Ravasia opened her practice, Women’s Health Connection PS, last February in a 3,000-square-foot leased space on the third floor of the Northpointe Professional Center, at 9425 N. Nevada.
She has five employees, including herself, and plans to hire three more within the next two months, including a nurse practitioner, to keep up with patient demand. She currently has about 1,000 patients.
Urogynecology is the practice of gynecology as it pertains to bladder problems that overlap between urinary organs and reproductive organs. Ravasia says she developed an interest in urogynecology and received training in it during her residency program.
The primary conditions that fall within urogynecology are incontinence; urgency, frequency and painful bladder syndrome; and pelvic prolapse, or a weakening of muscles at the base of the pelvis, she says. Ravasia says she is aware of one other Spokane physician, Dr. Linda Partoll, of Northwest OB/GYN PS, who specializes in urogynecology.
Women tend to have more bladder-related problems than men, because of damage to the bladder floor that occurs during pregnancy abdomen because women have a shorter urethra, which means more problems with the urinary and reproductive systems Ravasia says. Also, such problems often go undiagnosed and untreated because women generally don't like to talk about these problems with their physicians, she says.
For instance, interstitial cystitis, which is a condition involving breakdown and inflammation of the bladder lining, often goes untreated either as a result of misdiagnosis or because a patient doesn’t tell her doctor about the problem, she says. Left untreated, the condition, which causes chronic pelvic pain, urinary urgency, and recurrent bladder infections, can get substantially worse, she says.
"In the community, by and large, there's a great need for (urogynecology)", Ravasia asserts. "The solutions often are quite simple, but they just haven't been addressed."
As part of her focus on urogynecology, Ravasia planes to launch a program within the next month called In Control, which will involve pelvic floor rehabilitation exercise techniques that aim to correct in continence problems without surgery, she says.
One of the office-based procedures that Women's Health Connection offers is placement of Essure brand micro-inserts into the fallopian tubes in a minimally invasive procedure that provides permanent birth control and can be done in either a doctor's office or a hospital outpatient setting, Ravasia says.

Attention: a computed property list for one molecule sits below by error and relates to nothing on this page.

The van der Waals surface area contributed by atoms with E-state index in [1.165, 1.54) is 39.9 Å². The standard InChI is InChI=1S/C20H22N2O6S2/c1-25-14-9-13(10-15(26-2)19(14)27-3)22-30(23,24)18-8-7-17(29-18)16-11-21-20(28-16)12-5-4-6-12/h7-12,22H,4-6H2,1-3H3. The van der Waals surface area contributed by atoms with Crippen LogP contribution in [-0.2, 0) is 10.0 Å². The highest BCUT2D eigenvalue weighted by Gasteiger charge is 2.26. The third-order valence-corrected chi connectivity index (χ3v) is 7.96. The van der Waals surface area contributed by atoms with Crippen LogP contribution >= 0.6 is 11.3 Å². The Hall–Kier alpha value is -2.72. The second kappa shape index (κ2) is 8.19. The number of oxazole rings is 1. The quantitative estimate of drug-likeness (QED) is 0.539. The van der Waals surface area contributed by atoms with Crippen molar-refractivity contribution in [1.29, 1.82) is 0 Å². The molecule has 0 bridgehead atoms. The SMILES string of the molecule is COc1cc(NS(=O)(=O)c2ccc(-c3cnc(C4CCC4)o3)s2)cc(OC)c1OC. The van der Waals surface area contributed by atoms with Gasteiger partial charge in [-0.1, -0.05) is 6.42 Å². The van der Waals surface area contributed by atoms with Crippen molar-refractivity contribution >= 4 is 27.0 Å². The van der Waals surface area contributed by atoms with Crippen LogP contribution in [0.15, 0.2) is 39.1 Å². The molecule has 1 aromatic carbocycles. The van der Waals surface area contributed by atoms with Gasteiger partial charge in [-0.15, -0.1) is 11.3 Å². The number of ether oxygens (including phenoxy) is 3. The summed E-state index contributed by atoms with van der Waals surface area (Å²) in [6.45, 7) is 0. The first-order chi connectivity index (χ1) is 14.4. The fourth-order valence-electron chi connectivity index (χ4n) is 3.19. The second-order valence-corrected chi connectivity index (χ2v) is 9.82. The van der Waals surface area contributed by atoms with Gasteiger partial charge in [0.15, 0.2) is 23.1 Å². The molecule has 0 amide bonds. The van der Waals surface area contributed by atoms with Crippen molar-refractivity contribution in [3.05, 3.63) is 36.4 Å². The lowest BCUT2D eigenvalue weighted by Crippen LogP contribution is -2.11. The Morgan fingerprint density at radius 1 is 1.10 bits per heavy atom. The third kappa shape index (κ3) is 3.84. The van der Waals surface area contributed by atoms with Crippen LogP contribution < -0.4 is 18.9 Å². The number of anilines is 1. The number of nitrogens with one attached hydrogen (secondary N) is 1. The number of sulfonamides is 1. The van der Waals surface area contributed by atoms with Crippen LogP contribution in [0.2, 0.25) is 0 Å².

During the procedure, Ravasia places the micro-inserts into a patient’s fallopian tubes with the help of a catheter-like tiny camera guided through the cervix into the uterus. The body later forms a barrier over the inserts with its own tissue, blocking the fallopian tubes and thus preventing sperm from reaching an egg. The Essure procedure, which has the same success and recovery rates as vasectomies do for men requires minimal sedation or a local anesthetic, she says.
Ravasia also provides other office based procedures, including diagnostic hysteroscopies, which evaluate the inside of the uterus; urodynamics tests to determine different kinds of incontinence problems; and endometrial ablation. That latter, minimally-invasive procedure involves destroying the part of the uterine lining that bleeds very month, and is done to relieve excessive menstrual bleeding, she says.
In addition to office-based procedures, Ravasia performs inpatient and outpatient procedures at Holy Family Hospital, Deaconess Medical Center, and Sacred Heart Medical Center. She says she recently started doing laparoscopic hysterectomies on an outpatient basis. Those minimally-invasive surgeries reduce patient recovery time to about a week, compared with conventional hysterectomies, which typically require a six-week recovery.
Standard services Ravasia provides include annual examinations; colposcopic exams, which are cervical exams; and procedures to remove pre-cancerous cells from a patient’s cervix, she says.
Ravasia also expects to start offering community education and medical-grade skin care treatments and products within the next three months, and is looking to hire a licensed medical aesthetician to provide some of those services.
Patients can schedule appointments renew prescriptions, and view some of their medical information online via the clinic’s Web site, she says. Patients also can receive their test results via secured email, she says.
Outside of the office, Ravasia has been giving lectures at Sacred Heart, Holy Family, and Deer Park Hospital. During those lectures, she provides information about bladder problems and menopause issues, such ax hormone-replacement therapies.
A Canadian native, Ravasia attended medical school at the patient University of Saskatchewan, where she met her husband, Saj, who currently is an inpatient psychiatrist at Sacred Heart. She completed her residency at the University of Calgary Foothills Medical Center, in Calgary, Alberta.
The Ravasias moved to the U.S. because they believed the health-care system in Canada was failing and that they could use their training more fully here. They got their U.S. board certifications, then worked in Fargo, N.D., for six years while trying to finalize their immigration. They moved to Spokane last fall to be closer to Debra Ravasia’s family in Calgary, she says.
Ravasia says that since she started practicing in the U.S., she has found that while patients have quicker access to health care here than they typically do in Canada, more people here are uninsured and thus “fall through the cracks” of the health care system.
Ravasia used to practice obstetrics, but says she stopped shortly after moving to Spokane because she wanted to spend more time with her family.